The archetypal illusion
Samedi 16 janvier 2016
"7. You and he are to me subjects individualised in the objective body, the body being, however, as much distinguished from them as from myself. Like their bodies they also can be spoken of as individual, but while the individuality of he is evidently derived from his body which is this to me, the individuality of you appears to be prior to that of your body. You are individual to me primarily through my act of addressing and only secondarily through what appears to my imagination as your identification with or appropriation of your body."
Krishna Chandra Bhattacharyya, The Subject of Freedom
A unique quality of Krishnachandra's style was in his sober choice of the exact words and his minimalist writing of concise, short works. “His own written style, as Burch described it [“Contemporary Vedanta philosophy,” p.486], precise, literal, lacking any rhetorical adornments of illustration or analogy, and using ordinary words in extraordinary ways, is extremely difficult.” An additional challenge to the competent reader is to place the underlying Sanskrit words under his clean and elegant philosophical English, I mean, to trace the Vedantic concepts and problematics underlying his argument. The foregoing quotation from §7 of The Subject of Freedom, which elaborates upon the foundational adhyāsa [superimposition] of the body on the self, gives an excellent example of his style and argument.
Krishnachandra here has drawn attention to the fact that the identification of the self with the body, though involuntary and natural — it constitutes the foundational adhyāsa on which all other erroneous cognitions are based —, is always secondary whereas the identification of the Other with his or her body is almost always primary.
I am citing Daya Krishna, “Can the analysis of adhyāsa ever lead to an Advaitic conclusion?” , repr. in Contrary Thinking. Selected essays of Daya Krishna (Oxford, OUP, 2011), p.213.
“The identification with the body is perhaps the most involuntary identification that we know of. It is also the most foundational, primal and natural identification as it is not only the seat of pleasure and pain, but also responsive to our acts of will and thus the main centre through which we act on the world. Others too identify us primarily through our bodies and even in it mainly through the face as becomes evident when one has to identify a dead body. In fact, there is a radical distinction between the identification of the self with the body and the identification of the others with his or her body.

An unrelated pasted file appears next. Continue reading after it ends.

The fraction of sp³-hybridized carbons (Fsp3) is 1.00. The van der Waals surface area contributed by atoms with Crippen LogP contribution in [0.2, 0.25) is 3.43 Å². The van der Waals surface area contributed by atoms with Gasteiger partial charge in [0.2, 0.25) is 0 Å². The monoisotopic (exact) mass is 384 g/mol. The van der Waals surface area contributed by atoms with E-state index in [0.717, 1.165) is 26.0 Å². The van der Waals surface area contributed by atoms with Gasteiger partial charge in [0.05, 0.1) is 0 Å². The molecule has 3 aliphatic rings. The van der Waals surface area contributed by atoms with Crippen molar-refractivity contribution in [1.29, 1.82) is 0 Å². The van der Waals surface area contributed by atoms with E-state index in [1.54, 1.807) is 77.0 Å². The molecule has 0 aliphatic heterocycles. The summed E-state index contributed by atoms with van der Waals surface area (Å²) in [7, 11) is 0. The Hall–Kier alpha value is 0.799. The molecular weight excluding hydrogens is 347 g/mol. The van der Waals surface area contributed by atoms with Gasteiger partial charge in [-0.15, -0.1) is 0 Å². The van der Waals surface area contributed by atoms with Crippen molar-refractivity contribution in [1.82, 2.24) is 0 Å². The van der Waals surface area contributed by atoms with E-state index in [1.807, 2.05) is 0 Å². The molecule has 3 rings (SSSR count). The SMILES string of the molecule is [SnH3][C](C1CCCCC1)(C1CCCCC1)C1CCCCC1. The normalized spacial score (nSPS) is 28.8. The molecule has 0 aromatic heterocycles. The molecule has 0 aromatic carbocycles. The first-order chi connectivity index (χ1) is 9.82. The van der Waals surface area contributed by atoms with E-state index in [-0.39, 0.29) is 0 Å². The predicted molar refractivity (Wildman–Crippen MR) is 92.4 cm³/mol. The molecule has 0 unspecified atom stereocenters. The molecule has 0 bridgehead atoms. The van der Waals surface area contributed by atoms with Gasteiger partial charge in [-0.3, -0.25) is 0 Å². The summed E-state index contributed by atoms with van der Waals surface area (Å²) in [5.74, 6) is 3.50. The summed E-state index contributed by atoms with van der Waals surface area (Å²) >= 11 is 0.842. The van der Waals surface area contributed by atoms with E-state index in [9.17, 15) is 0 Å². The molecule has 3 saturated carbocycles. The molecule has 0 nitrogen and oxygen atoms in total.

The former, though involuntary and natural, is always secondary whereas the latter is almost always primary. K.C. Bhattacharyya has drawn attention to this fact in his remarkable work entitled Subject as Freedom wherein he had built his whole philosophical edifice upon the notions of identification and deidentification and suggested that when one has deidentified one realizes that the prior identification must have been volontary [i.e. one's responsibility was engaged] in the sense that it need not have been there as there was no necessity about it.”
Daya Krishna eventually departs from Krishnachandra's description (“But he has not seen that…”). As for us, we shall keep to Krishnachandra's showing my responsibility in my wrongly identifying you with your body. I am responsible for this illusion, because I had been primarily addressing you before I secondarily mistook you for your body. The dialogue with the Other immediately preceded the identification of his or her self with his or her body.